With five months until COP26, this is a unique opportunity for suppliers to be part of an expert collective striving to make a difference in water, writes Lila Thompson.
An open discussion to make a difference
With five months to go until the UK hosts the 26th UN Climate Change Conference of the Parties (COP26) in Glasgow, the water sector is uniting through a collaborative discussion series to ensure its voice is heard.
The cross-sector COP26 Water Climate Discussion Series, which British Water is proud to support, is free to attend, enabling organisations of all sizes to join the conversation ahead of the summit, which takes place from 1-12 November 2021.
The series’ launch event took place on 13 May and shared the latest developments in water sector adaptation and resilience, looking at both West Africa and South East England for examples of these principles in action.
“This is a unique opportunity for suppliers to be part of an expert collective striving to make a difference in water.”
The input of the water supplier community is vital to the sector achieving its climate goals. I would urge companies to join the next discussion on 10 June. With a focus on nature-based solutions, the event will welcome speakers from the International Water Association, Water UK and Severn Trent, a utility based in central England.
This is a unique opportunity for suppliers to share insights, highlight innovations and be part of an expert collective striving to make a difference in water.
COP26 will be the biggest international summit the UK has hosted in decades and a shared voice for the water industry has never been more important.
Waking up to water, finally
The United Nations recognises that water is the primary medium through which we will feel the effects of climate change and there is an expectation for it to be given a prominent platform throughout the climate talks.
The world is finally waking up to water. President Biden’s American Jobs Plan, announced in March 2021, includes an unprecedented US$111 billion investment in water infrastructure.
Look to India for another example, where some US$200 billion of investment is planned for the water market, leading British Water to sign an MOU with cGanga – a think-tank set up by the Indian government’s Ministry of Drinking Water & Sanitation (Jal Shakti) – and the National Mission for Clean Ganga.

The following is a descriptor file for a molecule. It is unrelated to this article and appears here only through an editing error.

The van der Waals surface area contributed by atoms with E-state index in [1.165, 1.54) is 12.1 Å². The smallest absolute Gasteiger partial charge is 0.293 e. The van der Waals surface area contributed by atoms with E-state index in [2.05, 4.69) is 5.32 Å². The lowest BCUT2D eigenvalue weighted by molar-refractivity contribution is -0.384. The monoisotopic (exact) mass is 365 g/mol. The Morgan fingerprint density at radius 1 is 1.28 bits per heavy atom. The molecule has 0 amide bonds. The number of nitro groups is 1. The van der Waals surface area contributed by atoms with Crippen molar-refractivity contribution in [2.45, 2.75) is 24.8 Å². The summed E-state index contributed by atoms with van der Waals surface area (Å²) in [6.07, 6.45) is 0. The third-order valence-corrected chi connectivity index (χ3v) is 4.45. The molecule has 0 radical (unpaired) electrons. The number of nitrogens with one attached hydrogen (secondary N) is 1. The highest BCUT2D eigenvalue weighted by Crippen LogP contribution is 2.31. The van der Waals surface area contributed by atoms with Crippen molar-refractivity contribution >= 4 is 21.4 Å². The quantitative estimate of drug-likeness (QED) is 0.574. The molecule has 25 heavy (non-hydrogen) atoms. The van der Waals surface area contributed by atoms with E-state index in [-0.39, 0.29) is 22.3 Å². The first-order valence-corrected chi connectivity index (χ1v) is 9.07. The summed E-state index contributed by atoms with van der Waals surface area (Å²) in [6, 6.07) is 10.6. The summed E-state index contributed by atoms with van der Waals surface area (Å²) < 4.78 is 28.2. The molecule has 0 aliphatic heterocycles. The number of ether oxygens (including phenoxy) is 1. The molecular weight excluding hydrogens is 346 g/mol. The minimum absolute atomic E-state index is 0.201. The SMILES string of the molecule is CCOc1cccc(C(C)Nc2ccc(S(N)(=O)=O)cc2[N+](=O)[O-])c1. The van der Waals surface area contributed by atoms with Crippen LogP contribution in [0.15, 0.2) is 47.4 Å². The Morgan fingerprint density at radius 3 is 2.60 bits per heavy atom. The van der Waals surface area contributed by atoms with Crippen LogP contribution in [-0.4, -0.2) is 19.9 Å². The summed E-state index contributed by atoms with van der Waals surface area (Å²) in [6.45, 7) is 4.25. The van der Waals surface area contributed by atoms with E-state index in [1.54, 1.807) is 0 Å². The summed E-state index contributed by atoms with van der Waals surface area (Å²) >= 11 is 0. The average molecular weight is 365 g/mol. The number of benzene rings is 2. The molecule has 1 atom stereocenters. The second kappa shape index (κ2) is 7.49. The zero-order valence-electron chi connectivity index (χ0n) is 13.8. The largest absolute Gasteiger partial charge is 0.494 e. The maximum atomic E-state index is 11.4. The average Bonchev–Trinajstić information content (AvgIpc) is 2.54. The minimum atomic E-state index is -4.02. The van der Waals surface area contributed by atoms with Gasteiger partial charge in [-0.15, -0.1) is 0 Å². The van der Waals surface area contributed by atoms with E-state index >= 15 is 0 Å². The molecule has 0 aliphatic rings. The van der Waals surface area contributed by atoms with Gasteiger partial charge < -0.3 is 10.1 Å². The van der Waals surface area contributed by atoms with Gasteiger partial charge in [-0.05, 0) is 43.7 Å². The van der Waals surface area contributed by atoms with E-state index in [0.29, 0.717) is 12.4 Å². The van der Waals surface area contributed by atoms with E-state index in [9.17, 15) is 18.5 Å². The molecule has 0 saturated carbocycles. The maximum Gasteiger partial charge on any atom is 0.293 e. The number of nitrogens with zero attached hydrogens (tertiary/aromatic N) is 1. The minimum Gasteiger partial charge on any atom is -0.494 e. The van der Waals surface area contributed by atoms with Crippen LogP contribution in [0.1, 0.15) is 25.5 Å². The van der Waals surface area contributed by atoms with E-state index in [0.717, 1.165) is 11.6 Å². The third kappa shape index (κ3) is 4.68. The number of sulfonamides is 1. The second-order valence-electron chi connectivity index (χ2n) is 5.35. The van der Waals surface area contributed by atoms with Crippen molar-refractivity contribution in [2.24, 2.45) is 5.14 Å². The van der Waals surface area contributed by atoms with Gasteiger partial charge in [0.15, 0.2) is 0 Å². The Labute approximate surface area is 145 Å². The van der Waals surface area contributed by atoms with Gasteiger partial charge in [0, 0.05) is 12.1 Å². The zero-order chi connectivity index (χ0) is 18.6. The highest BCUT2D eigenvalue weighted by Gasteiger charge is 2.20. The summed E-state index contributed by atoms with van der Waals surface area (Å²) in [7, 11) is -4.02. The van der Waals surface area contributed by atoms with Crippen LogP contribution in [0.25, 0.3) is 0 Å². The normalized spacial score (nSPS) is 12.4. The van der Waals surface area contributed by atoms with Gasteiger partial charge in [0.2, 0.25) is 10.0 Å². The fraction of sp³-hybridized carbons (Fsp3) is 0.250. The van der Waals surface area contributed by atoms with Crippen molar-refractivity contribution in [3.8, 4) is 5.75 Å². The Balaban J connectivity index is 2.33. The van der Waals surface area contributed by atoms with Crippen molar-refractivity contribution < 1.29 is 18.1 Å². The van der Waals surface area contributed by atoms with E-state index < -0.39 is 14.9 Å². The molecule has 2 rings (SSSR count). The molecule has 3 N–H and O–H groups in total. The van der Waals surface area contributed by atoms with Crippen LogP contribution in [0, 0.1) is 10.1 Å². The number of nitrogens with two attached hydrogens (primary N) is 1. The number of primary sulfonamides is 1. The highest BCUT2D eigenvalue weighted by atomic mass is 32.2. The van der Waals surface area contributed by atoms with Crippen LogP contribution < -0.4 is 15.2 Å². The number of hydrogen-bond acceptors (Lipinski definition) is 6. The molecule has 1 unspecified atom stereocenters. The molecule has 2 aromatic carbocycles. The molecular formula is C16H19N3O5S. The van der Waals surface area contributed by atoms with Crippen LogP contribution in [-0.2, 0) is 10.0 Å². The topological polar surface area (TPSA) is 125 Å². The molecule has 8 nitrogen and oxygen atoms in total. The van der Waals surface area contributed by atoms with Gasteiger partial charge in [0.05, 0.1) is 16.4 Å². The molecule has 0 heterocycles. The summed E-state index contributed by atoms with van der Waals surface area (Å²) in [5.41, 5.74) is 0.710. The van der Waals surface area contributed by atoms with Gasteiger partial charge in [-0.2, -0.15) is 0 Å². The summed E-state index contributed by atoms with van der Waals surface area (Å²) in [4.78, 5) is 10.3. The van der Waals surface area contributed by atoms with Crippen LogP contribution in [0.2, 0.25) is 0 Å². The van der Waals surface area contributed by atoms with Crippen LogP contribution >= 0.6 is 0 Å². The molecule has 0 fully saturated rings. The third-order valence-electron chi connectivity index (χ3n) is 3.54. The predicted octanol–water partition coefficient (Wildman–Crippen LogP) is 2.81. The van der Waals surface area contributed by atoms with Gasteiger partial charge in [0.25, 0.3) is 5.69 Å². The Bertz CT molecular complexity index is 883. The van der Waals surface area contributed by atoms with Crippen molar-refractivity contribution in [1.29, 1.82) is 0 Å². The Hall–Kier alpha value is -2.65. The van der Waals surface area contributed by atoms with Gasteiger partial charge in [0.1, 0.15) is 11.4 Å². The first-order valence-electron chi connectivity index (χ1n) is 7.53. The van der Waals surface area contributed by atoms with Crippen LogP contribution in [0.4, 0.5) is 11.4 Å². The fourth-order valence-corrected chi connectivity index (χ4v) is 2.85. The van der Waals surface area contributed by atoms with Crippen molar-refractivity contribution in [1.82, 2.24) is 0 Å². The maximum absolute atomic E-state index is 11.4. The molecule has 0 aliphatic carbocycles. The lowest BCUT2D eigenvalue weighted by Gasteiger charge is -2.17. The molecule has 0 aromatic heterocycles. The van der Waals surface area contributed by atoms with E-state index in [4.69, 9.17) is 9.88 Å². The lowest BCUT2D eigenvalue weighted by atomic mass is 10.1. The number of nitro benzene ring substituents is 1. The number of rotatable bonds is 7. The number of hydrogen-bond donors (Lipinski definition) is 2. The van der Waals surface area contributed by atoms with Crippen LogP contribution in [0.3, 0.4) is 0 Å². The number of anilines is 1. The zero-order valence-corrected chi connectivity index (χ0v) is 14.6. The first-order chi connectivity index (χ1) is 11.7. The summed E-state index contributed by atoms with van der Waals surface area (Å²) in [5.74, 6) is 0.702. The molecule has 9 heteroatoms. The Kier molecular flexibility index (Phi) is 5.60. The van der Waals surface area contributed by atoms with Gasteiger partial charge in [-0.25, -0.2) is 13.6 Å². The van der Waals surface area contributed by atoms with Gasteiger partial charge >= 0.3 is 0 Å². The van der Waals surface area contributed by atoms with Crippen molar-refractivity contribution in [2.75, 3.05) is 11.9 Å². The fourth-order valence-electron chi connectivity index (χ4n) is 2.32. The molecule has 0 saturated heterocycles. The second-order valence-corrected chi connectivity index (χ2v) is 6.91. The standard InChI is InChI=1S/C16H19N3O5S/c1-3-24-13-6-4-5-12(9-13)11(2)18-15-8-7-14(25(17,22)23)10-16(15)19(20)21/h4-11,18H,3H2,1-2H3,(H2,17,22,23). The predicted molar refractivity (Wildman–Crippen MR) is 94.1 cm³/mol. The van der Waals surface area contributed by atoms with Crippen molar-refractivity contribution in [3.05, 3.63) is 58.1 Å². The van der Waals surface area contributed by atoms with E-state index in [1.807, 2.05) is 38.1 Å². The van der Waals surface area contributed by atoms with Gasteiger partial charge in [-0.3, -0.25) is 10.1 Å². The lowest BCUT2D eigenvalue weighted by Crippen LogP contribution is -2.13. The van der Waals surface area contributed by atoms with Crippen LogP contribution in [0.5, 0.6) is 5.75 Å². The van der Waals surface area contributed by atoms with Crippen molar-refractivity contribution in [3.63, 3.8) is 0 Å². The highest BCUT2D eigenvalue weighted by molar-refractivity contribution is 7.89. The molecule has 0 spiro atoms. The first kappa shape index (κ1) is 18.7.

“The world is finally waking up to water.”
While the skills and expertise of the supply chain are underpinning the sector’s response to climate change both at home and internationally, they will also be key to proposed green investment projects announced by Ofwat on 17 May.
The regulator for England and Wales has set out plans to support £850 million of new, green investment projects, to be delivered alongside £1.9 billion of planned expenditure brought forward by 12 water companies in England. Ofwat will be consulting on the plans before making final decisions in mid-July.
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Barriers do remain
With the proposed investment including low carbon treatment, nature-based solutions and innovative trials, the role of the supply chain should not be underestimated – these projects will not be possible without it.
While utilities are committing to closer collaboration with suppliers, and most are actively changing their approach, barriers do remain.
My hope is that at this critical moment for water, doors will open, so that suppliers with the ideas, technologies and solutions necessary to build a resilient water future for all have their voices heard.
- More information on the COP26 Water Climate Discussion Series can be found here.
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